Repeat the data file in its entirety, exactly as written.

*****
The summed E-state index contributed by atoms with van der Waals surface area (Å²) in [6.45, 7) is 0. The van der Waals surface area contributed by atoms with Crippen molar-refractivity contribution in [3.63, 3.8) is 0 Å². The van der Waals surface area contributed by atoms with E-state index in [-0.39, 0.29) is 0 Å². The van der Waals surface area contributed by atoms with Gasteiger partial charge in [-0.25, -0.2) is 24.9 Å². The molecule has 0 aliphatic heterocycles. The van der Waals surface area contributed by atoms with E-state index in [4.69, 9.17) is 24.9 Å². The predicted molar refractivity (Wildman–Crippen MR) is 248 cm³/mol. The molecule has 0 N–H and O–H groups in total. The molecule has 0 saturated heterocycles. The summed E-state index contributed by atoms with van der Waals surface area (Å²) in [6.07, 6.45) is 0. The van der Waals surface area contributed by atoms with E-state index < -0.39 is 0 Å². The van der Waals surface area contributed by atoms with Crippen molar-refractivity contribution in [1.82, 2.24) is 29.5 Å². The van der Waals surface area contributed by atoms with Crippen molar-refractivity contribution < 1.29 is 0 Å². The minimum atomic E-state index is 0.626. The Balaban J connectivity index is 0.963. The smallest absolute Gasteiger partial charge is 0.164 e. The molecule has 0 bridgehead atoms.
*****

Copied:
The summed E-state index contributed by atoms with van der Waals surface area (Å²) in [6.45, 7) is 0. The van der Waals surface area contributed by atoms with Crippen molar-refractivity contribution in [3.63, 3.8) is 0 Å². The van der Waals surface area contributed by atoms with E-state index in [-0.39, 0.29) is 0 Å². The van der Waals surface area contributed by atoms with Gasteiger partial charge in [-0.25, -0.2) is 24.9 Å². The molecule has 0 aliphatic heterocycles. The van der Waals surface area contributed by atoms with E-state index in [4.69, 9.17) is 24.9 Å². The predicted molar refractivity (Wildman–Crippen MR) is 248 cm³/mol. The molecule has 0 N–H and O–H groups in total. The molecule has 0 saturated heterocycles. The summed E-state index contributed by atoms with van der Waals surface area (Å²) in [6.07, 6.45) is 0. The van der Waals surface area contributed by atoms with E-state index < -0.39 is 0 Å². The van der Waals surface area contributed by atoms with Crippen molar-refractivity contribution in [1.82, 2.24) is 29.5 Å². The van der Waals surface area contributed by atoms with Crippen molar-refractivity contribution < 1.29 is 0 Å². The minimum atomic E-state index is 0.626. The Balaban J connectivity index is 0.963. The smallest absolute Gasteiger partial charge is 0.164 e. The molecule has 0 bridgehead atoms.